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January 10, 1931 - Image 5

Resource type:
Text
Publication:
The Michigan Daily, 1931-01-10

Disclaimer: Computer generated plain text may have errors. Read more about this.

8ATURDAY, JANUARY 10, 193JI

TIlE MIChIGA'N

DAI. Y

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4

WOMEN'S LEAGUE
THEATRICAL GROUP
TO PRESENT PLAY
Second Production for Children
Will be Given at Lydia
Mendelssohn Theatre.
TO USE SPANISH THEME
Will Depict The Birthday of the
Infanta' at Matinee Show
Saturday, Jan. 17.
Quaint fairy-lore and the splen-
dor of the royal court of Spain will
be combined for the entertain-
ment of the children of Ann Arbor
when the Theatre Group of the
Women's League present its sec-
ond children's play at 2:30 o'clock
next Saturday afternoon in the
Lydia Mendelssohn Theater of the
League building.
The play which has been select-
ed by the group for its second pro-
duction is "The Birthday Of The
Infanta," the story of which has
been adapted into drama form by
Stuart Walker.
Preceeding the presentation of
the play members of Archesis, na-
tural dancing society, will give a
fantastic pantomine, "The Shep-
herd in the Distance." Characters
in this will be a princess, a shep-
herd, and a dancing goat, which
performs queer antics.
The program as it has been plan-
ned is designed to appeal particu-
larly to children in the local
schools from t h e sixth grade
through the junior high school
grades. Although youngsters in the
lower grades who might enjoy the
pantomime are invited to attend.
"The Birthday of the Infanta"
Is a play dealing with the advent-
ures of a little dwarf who was
-brought from his forest home to
court to dance for the Infanta on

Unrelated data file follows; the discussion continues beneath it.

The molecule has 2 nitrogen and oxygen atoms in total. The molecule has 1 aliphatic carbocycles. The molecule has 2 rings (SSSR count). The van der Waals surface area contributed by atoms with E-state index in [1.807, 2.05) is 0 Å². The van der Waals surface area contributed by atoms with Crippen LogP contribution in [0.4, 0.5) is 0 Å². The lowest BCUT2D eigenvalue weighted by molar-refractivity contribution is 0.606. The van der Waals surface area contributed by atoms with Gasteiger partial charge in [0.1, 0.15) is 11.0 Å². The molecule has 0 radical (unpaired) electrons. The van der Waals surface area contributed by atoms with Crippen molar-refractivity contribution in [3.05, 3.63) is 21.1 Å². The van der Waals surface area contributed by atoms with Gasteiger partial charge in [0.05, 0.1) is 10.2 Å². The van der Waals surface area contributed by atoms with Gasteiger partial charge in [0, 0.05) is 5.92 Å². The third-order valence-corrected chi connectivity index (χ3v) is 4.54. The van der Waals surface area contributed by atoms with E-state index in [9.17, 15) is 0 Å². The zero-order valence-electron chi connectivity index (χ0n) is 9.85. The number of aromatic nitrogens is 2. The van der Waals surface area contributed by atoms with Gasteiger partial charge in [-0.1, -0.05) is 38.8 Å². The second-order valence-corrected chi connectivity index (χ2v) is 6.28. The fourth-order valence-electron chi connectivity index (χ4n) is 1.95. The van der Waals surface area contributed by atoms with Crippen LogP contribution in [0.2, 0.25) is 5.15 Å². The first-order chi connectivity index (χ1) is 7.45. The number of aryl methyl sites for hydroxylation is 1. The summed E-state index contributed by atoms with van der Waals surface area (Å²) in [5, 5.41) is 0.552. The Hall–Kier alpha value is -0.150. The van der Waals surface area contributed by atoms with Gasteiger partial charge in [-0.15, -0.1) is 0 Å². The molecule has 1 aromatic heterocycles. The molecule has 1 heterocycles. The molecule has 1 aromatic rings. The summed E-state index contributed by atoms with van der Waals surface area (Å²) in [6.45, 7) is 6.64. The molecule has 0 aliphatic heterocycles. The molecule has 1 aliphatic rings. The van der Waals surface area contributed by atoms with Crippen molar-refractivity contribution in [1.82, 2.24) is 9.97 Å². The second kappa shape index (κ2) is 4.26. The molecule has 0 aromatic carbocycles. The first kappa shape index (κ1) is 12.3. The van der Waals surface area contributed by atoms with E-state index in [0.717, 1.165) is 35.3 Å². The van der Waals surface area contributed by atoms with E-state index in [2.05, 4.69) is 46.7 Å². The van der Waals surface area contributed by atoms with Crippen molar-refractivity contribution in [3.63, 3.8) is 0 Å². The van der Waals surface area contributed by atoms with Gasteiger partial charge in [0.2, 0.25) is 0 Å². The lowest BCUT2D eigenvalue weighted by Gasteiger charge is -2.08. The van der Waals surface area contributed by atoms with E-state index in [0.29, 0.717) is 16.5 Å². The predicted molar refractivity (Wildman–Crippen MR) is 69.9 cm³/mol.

her birthday. The scene of the play
is laid in seventeenth century
Spain.
Those who will take the leading
parts in the playette are: Jean
Winslow, '33, Eveyn Sharff, '31,
Blossom Bacon, 31, and Hadie
Supe, '32.
Members of the League Theatre
Group who are assisting with the
properties and costumes for the
production include Roberta Minter,
'32, Dorothy Felske, '32, and Erma
Kropp, '31.
Jean Botsford Named'
Vice President of
W.A.A. by Executives
Jean Botsford, '33, was elected to
the vice presidency of the Women's
Athletic Association at the execu-
tive board meeting yesterday. She
will take the place of Dorothy
Sample, '32, former vice-president,
who handed in her resignation be-
cause she is leaving school.
Adria Park, '32, was appointed
rifle manager by the board. A new
W. A. A. swimming manager will
be appointed in the near future to
fill the vacancy left by Miss Bots-
ford.
A.A.U.W. TO MEET TODAY
There will be a meeting of the
executive board of the local branch
of the American Association of
University Women this afternoon
at 2 o'clock in the League building.
Mrs. J. W. Hornbeck, of Kalamazoo,
the state president, will attend.

THREE WOMEN TAKE ENGINEERING
COURSES AT PURDUE UNIVERSITY,
_ I

Society

Functions

Given by Residents
at All Dormitories

JUNIOR GIRLS' PLAY
HOLDS LAST TRYOUT

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One of the largest social func-
tions of the year to be sponsored Committee to Select Cast Parts
by a dormitory was given Friday From Accepted Candidates;
afternoon by the board of gover-R.
nors, the director of the house, andts Rehearsals Wil t Begm.
the residents of Betsy Barbour.---
Five hundred invitations were is- Contrary to the announcement
sued for tea from 4:00 until 5:30 made yesterday that appointments
o'clock which was held in honor of for tryouts for the Junior Girls'